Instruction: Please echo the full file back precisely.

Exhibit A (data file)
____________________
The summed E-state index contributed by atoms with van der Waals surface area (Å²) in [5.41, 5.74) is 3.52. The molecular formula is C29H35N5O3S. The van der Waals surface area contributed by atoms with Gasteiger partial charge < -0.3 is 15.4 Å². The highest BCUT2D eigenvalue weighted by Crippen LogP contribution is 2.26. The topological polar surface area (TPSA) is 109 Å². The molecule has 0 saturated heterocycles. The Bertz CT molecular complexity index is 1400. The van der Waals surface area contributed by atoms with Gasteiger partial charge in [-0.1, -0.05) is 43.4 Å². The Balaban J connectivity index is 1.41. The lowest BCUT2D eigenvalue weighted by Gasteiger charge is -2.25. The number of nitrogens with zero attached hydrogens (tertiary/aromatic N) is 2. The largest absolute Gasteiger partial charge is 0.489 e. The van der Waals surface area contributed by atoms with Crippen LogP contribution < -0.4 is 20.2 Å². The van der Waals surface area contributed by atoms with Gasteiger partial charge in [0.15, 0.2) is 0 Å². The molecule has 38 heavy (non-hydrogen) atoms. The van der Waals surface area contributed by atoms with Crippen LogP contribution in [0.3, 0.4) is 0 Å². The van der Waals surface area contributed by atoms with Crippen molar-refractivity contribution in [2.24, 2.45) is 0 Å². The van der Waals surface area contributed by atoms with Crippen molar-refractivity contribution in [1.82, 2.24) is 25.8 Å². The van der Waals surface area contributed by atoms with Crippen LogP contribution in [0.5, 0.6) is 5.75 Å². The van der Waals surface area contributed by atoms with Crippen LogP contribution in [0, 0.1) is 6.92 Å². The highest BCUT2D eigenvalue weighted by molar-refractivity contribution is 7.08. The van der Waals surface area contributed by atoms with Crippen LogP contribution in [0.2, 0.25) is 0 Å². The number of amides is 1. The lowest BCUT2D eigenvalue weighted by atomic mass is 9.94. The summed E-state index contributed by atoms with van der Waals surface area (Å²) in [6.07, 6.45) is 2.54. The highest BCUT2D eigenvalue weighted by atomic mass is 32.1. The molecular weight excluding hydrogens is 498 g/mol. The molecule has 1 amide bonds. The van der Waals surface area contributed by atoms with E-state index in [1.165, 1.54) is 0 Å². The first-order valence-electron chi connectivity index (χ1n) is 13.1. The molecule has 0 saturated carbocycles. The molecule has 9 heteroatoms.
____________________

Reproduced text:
The summed E-state index contributed by atoms with van der Waals surface area (Å²) in [5.41, 5.74) is 3.52. The molecular formula is C29H35N5O3S. The van der Waals surface area contributed by atoms with Gasteiger partial charge < -0.3 is 15.4 Å². The highest BCUT2D eigenvalue weighted by Crippen LogP contribution is 2.26. The topological polar surface area (TPSA) is 109 Å². The molecule has 0 saturated heterocycles. The Bertz CT molecular complexity index is 1400. The van der Waals surface area contributed by atoms with Gasteiger partial charge in [-0.1, -0.05) is 43.4 Å². The Balaban J connectivity index is 1.41. The lowest BCUT2D eigenvalue weighted by Gasteiger charge is -2.25. The number of nitrogens with zero attached hydrogens (tertiary/aromatic N) is 2. The largest absolute Gasteiger partial charge is 0.489 e. The van der Waals surface area contributed by atoms with Crippen LogP contribution < -0.4 is 20.2 Å². The van der Waals surface area contributed by atoms with Gasteiger partial charge in [0.15, 0.2) is 0 Å². The molecule has 38 heavy (non-hydrogen) atoms. The van der Waals surface area contributed by atoms with Crippen LogP contribution in [0.3, 0.4) is 0 Å². The van der Waals surface area contributed by atoms with Crippen molar-refractivity contribution in [2.24, 2.45) is 0 Å². The van der Waals surface area contributed by atoms with Crippen molar-refractivity contribution in [1.82, 2.24) is 25.8 Å². The van der Waals surface area contributed by atoms with Crippen LogP contribution in [0.5, 0.6) is 5.75 Å². The van der Waals surface area contributed by atoms with Crippen LogP contribution in [0, 0.1) is 6.92 Å². The highest BCUT2D eigenvalue weighted by molar-refractivity contribution is 7.08. The van der Waals surface area contributed by atoms with Crippen LogP contribution in [0.2, 0.25) is 0 Å². The number of amides is 1. The lowest BCUT2D eigenvalue weighted by atomic mass is 9.94. The summed E-state index contributed by atoms with van der Waals surface area (Å²) in [6.07, 6.45) is 2.54. The highest BCUT2D eigenvalue weighted by atomic mass is 32.1. The molecular weight excluding hydrogens is 498 g/mol. The molecule has 1 amide bonds. The van der Waals surface area contributed by atoms with E-state index in [1.165, 1.54) is 0 Å². The first-order valence-electron chi connectivity index (χ1n) is 13.1. The molecule has 0 saturated carbocycles. The molecule has 9 heteroatoms.